If you are carrying a revolver for self-defense, competition, as a trail gun, or for just about any other purpose, a reload is a good idea. The best reload for a revolver (other than a second revolver, of course) is a speedloader, and speedloaders are best carried in dedicated holders. I am on the hunt for the perfect speedloader holder, so I recently purchased a few Ready Tactical Speedloader Holders to try out.
To misquote Jerry Miculek, “your revolver is always empty during a match.” Because revolvers only typically hold 5-6 rounds they require a lot more reloading than semi-autos do. Exacerbating this situation, revolver reloads are pretty complicated. This post is going to be the first in a series on focusing on the detailed technical aspects of revolver reload. Continue reading “An Introduction to Revolver Reloads”
I was recently at a the range with Chris Baker of the Lucky Gunner Lounge. He asked me how I carried my 640 Pro. Somewhat sheepishly I pulled a sweat-stained Galco Tuck N Go out of my bag. “It doesn’t look like much,” I began apologetically, and quickly trailed off. After thinking about for a second I said, “but, it actually works pretty well.” Continue reading “J-Frame Carry: Galco Tuck N Go IWB”
The world of revolver speedloaders is a tough one. Selecting a speedloader is usually some sort of a compromise. I am here to tell you that the absolute best speedloader *not* on the market is the S.L. Variant speedloader. Continue reading “The Mythical S.L. Variant Speed Loader”
Many of the guns I have purchased have been done so with the idea of being the “last rifle” or “last pistol” I’ll ever need to buy. Of course this never actually works out in practice – something new comes along and I catch the bug. Once in a while, though, I find something that is pretty much perfect as-is, and it endures. An example of this phenomenon: the venerable Smith & Wesson 686. It is my One if I could have only one, my hell or high-water sixgun, my “gun to ride the river with.” Continue reading “A Gun to Ride the River With: The Smith & Wesson 686”
When I initally pulled my 640 Pro Series out of the box I was in love. That feeling only lasted until the first time I pulled the trigger. Even though this is a Pro Series gun, the trigger was abysmal (read: about average for a J-Frame). Attempting to test its weight on my Lyman trigger pull gauge was futile. I received the dreaded “overload” message; the trigger pull exceeded the gauge’s 12-lb capacity. Needing badly to lighten it, I purchased the Apex Duty-Carry Spring Kit from Apex Tactical Specialties.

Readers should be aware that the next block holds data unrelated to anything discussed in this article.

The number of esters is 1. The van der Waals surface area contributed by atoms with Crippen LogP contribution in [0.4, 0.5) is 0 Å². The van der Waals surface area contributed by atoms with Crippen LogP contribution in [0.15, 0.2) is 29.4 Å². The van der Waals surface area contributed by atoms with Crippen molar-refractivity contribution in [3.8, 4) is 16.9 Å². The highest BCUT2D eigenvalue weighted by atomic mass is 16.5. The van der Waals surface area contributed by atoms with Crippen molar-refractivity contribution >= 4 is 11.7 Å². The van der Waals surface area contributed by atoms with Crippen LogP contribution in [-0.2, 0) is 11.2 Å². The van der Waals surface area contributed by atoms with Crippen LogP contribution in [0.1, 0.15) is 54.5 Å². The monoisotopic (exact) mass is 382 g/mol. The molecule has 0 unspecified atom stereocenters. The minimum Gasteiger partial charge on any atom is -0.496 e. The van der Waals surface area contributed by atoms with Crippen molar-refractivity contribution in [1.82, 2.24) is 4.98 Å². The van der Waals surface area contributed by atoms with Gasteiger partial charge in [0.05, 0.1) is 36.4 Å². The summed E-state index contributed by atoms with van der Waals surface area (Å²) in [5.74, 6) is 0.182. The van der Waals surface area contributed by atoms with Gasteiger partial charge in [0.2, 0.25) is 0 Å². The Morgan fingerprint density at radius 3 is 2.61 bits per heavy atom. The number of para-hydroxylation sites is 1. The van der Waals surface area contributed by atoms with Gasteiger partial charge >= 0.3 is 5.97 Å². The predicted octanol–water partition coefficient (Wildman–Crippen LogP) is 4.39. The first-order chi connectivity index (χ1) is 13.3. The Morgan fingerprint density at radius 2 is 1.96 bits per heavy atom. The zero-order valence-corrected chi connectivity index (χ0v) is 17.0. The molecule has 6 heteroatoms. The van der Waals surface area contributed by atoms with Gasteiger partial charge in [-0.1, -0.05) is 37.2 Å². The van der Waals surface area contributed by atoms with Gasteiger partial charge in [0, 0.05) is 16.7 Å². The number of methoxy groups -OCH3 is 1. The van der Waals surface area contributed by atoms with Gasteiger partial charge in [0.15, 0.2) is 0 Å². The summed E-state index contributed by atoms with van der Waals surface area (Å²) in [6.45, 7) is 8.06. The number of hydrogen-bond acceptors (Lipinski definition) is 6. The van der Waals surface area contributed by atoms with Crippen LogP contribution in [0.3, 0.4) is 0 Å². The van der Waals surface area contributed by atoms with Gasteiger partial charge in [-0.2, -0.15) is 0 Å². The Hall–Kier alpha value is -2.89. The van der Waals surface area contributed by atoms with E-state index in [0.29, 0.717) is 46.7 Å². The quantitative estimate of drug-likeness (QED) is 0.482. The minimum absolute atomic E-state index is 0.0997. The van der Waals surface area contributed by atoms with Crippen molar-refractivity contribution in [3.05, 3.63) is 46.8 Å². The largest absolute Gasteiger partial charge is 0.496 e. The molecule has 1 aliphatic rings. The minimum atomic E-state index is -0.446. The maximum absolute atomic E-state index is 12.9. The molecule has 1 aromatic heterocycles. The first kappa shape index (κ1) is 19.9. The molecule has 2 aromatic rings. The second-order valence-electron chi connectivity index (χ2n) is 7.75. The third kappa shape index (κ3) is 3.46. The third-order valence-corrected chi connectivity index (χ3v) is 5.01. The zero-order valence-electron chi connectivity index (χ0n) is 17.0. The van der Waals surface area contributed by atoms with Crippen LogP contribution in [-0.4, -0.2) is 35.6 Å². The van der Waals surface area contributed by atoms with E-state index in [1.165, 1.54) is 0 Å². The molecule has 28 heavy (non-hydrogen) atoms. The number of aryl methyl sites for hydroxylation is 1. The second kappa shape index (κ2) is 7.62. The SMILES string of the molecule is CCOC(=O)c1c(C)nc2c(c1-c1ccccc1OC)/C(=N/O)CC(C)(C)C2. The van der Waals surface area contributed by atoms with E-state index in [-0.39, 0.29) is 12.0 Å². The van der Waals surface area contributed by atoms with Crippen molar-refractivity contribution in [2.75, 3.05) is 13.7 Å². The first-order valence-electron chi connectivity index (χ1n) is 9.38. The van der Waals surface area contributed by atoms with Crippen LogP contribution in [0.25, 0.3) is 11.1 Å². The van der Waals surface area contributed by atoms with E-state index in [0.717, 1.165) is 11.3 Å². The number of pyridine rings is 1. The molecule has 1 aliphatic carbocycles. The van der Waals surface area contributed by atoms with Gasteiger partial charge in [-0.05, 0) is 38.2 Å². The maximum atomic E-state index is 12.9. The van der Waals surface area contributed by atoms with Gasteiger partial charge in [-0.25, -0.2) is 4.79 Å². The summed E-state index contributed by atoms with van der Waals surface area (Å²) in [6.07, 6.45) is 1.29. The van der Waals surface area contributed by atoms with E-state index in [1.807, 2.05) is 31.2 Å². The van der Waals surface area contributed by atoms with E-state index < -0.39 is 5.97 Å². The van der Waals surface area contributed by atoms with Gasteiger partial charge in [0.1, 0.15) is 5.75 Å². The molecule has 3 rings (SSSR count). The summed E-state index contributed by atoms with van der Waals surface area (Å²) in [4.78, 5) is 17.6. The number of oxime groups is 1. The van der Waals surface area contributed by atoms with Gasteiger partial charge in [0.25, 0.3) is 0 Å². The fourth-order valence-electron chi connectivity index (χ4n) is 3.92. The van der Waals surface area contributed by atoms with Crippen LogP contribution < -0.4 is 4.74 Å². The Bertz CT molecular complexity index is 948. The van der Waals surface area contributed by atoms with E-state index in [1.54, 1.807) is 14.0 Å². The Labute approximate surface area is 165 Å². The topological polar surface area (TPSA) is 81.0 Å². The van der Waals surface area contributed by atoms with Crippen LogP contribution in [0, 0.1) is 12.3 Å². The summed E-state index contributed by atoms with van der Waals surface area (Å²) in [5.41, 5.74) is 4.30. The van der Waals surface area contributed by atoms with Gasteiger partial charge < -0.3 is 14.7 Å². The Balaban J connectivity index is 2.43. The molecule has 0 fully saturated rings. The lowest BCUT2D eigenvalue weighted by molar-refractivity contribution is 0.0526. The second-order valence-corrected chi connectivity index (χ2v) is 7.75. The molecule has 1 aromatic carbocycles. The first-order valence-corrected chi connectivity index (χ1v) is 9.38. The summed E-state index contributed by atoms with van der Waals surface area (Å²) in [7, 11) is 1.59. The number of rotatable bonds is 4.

I was recently inteviewed on the In the Rabbit Hole Urban Survival Podcast. The topic: Revolvers for Survival and EDC. Continue reading “ITRH Interview: Revolvers for Survival and EDC”
In Part I of my review of the S&W 640 Pro Series I covered its features. In Part II I am going to discuss the 640 Pro from a shooting and packing perspective. If you read Part I you already know I’ve carried this gun daily for over a year, so there’s not much suspense about what my conclusion is. Read on to find out why I like it. Continue reading “Smith and Wesson 640 Pro Series Review Part II”
Replacement stocks are on one of the most common modifications made to revolvers. Because it doesn’t store ammunition in the grip, stocks for the average revolver come in a broad array of sizes, shapes, and functions, including stocks with lasers, or that can be used as a holster substitute. For my daily-carry 640 Pro, I was just going for the sheer practicality of a grip that offered reasonable purchase without making the gun too large. Continue reading “VZ Grips Tactical Diamonds for J-Frames”
My daily carry gun for the past year has been the Smith & Wesson 640 Pro Series. This J-Frame .357 Magnum offers many features not seen on other guns in its size-class. In Part I of this review I am going to discuss the gun itself, in detail. In the next part I am going to cover the piece’s range performance and actually carrying it – a task at which I have fairly considerable experience. Disclaimer: My apologies for the dirt, dust, and scratches on this piece. She has earned those marks honestly.